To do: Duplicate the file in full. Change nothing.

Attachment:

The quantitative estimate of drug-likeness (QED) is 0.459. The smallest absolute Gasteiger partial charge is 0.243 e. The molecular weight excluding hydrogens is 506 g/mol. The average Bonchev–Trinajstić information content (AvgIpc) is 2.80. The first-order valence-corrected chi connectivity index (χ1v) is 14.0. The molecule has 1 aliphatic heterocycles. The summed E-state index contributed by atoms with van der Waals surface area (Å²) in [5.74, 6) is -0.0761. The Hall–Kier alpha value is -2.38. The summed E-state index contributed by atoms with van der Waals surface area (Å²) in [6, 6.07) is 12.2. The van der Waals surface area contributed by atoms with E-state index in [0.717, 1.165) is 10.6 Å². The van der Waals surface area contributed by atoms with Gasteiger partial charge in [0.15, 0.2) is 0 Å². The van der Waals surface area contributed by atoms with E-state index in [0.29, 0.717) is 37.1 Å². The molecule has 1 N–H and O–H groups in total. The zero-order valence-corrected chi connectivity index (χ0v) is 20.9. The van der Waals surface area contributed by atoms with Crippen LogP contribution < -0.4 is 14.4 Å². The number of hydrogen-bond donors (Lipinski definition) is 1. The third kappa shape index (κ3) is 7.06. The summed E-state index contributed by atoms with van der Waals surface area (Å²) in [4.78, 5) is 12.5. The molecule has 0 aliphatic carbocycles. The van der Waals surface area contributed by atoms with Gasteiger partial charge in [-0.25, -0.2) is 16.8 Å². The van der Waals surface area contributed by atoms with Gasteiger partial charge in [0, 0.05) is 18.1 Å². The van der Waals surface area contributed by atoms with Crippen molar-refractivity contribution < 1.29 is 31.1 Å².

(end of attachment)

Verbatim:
The quantitative estimate of drug-likeness (QED) is 0.459. The smallest absolute Gasteiger partial charge is 0.243 e. The molecular weight excluding hydrogens is 506 g/mol. The average Bonchev–Trinajstić information content (AvgIpc) is 2.80. The first-order valence-corrected chi connectivity index (χ1v) is 14.0. The molecule has 1 aliphatic heterocycles. The summed E-state index contributed by atoms with van der Waals surface area (Å²) in [5.74, 6) is -0.0761. The Hall–Kier alpha value is -2.38. The summed E-state index contributed by atoms with van der Waals surface area (Å²) in [6, 6.07) is 12.2. The van der Waals surface area contributed by atoms with E-state index in [0.717, 1.165) is 10.6 Å². The van der Waals surface area contributed by atoms with Gasteiger partial charge in [0.15, 0.2) is 0 Å². The van der Waals surface area contributed by atoms with E-state index in [0.29, 0.717) is 37.1 Å². The molecule has 1 N–H and O–H groups in total. The zero-order valence-corrected chi connectivity index (χ0v) is 20.9. The van der Waals surface area contributed by atoms with Crippen LogP contribution < -0.4 is 14.4 Å². The number of hydrogen-bond donors (Lipinski definition) is 1. The third kappa shape index (κ3) is 7.06. The summed E-state index contributed by atoms with van der Waals surface area (Å²) in [4.78, 5) is 12.5. The molecule has 0 aliphatic carbocycles. The van der Waals surface area contributed by atoms with Gasteiger partial charge in [-0.25, -0.2) is 16.8 Å². The van der Waals surface area contributed by atoms with Gasteiger partial charge in [0, 0.05) is 18.1 Å². The van der Waals surface area contributed by atoms with Crippen molar-refractivity contribution < 1.29 is 31.1 Å².